5 ways to make the air in your home healthier
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Most people spend about 90 percent of their time indoors exposed to potential sources of pollution than can lead to discomfort and illness.
In fact, the U.S. Environmental Protection Agency has found that indoor air may be up to 5 times more polluted than outdoor air. Air in a home is a combination of a multitude particles made airborne by all kinds of normal activities ranging from cooking, walking on carpet, playing with your pets, or even just getting up off the sofa. Also there's moisture, mold, and chemicals from carpets, clothing, paint, cabinets and other common items.
That's why ventilation and clean air are critical to a healthy environment. People with asthma, allergies and other sensitivities breathe easier with clean air.
Any movement or vibration can create airborne particles. Airborne allergens, mold spores, bacteria, and dust mite/insect feces are also present. These particulates are transported through the air and the forced air heating/cooling system to all points in the home. They can be drawn into the respiratory system with each breath, potentially causing sickness and other health issues. Also, odors in the home are all too common.
Pets, cooking, painting and even new furniture and carpets create odors that most would consider undesirable. One source of airborne problems, which may or may not be detectable as an odor, is volatile organic compounds. These (VOCs) are emitted as gases from items in your home, such as cleaning chemicals, carpet, furniture and more. Concentrations of many VOCs are consistently higher indoors (by up to ten times) than outdoors. VOCs can cause headaches as well as eye, nose and throat irritation, nausea, and in extreme cases, damage to the liver, kidneys, and the central nervous system.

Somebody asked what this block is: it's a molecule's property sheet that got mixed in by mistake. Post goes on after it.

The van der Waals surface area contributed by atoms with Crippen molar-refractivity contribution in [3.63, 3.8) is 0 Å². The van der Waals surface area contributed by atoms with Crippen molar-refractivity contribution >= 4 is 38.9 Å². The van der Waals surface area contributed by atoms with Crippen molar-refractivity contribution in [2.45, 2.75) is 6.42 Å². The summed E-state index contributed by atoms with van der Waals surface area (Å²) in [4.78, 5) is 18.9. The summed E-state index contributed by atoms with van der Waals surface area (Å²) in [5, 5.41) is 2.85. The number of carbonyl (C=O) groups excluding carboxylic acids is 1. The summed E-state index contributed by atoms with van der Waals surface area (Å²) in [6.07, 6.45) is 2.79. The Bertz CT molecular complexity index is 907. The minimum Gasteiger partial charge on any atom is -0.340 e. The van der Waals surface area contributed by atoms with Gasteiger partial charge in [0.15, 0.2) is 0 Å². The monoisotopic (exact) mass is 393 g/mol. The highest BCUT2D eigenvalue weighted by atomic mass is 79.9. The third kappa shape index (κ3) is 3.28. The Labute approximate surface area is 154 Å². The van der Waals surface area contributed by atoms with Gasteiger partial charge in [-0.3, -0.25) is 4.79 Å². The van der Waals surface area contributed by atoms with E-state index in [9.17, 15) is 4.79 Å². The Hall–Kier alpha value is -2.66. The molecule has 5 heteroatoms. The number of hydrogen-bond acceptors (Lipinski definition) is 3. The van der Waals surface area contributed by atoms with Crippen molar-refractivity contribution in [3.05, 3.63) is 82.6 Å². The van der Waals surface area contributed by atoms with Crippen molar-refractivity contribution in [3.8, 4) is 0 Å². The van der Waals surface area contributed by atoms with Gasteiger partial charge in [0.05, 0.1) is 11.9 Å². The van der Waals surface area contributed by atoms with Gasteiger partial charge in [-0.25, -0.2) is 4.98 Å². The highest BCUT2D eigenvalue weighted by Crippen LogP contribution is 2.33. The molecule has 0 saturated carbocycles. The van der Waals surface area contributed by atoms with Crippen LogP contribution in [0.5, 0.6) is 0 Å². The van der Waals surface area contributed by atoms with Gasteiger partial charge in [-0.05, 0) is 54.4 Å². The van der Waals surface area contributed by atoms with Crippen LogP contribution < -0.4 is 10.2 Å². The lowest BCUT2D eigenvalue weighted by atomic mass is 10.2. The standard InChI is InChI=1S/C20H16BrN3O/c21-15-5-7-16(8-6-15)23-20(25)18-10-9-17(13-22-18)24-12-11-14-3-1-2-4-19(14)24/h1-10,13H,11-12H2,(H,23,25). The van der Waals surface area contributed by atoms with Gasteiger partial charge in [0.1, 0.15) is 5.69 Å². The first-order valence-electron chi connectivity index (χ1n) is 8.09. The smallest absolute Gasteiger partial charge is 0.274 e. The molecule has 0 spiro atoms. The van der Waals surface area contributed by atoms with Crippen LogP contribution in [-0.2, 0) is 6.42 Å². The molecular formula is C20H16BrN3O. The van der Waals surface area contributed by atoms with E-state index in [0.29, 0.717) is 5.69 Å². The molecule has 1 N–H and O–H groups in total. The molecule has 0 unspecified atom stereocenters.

The VOCs are chemicals that evaporate at room temperature. Depending on a person’s exposure and sensitivity, VOCs can cause immediate or acute health problems such as headaches, eye, nose and throat irritation and difficulty breathing. If you’ve ever felt light headed after painting a small room, you're familiary with the effects of VOCs, noted Rebecca Morley, executive director of the Healthy House Institute.
VOCs, the most widely known of which is formaldehyde, can be found in a variety of common household items, including building materials, cleaning products, personal-care products and furniture.
“We’re trying to get people to be aware of the things they bring into their own homes,” Morley said.
To improve the air quality in your home, follow these tips:
1. Purge perfumes and scented products
The first thing two experts said was, “No more scented products!”
“Get rid of the plug-in air fresheners, and in my opinion get rid of all of the scented air fresheners,” said Charlene W. Bayer, Ph.D., principal research scientist at Georgia Tech University and chief science officer for Hygieia Science. “You’re putting chemicals on top of chemicals and increasing your exposure. Particularly with young children and asthmatics in the home, there’s no reason to do that. If you have an odor, clean it up.”
“It’s a chemical soup of perfumes around us, even our deodorants and shampoos are full of perfumes,” she said. “Think long and hard before bringing any chemicals into your home.”
2. Paint odors away
If your home is beset with unpleasant odors, there are products that can be added to paint that eliminate many unpleasant smells. You can get rid of nasty smells and have a nice looking room when you're done.
Ionic Paint Additive, an award winning technology by Air-ReNu (patent pending), can permanently eliminate smoking odors, cat urine odors, and improve indoor air quality.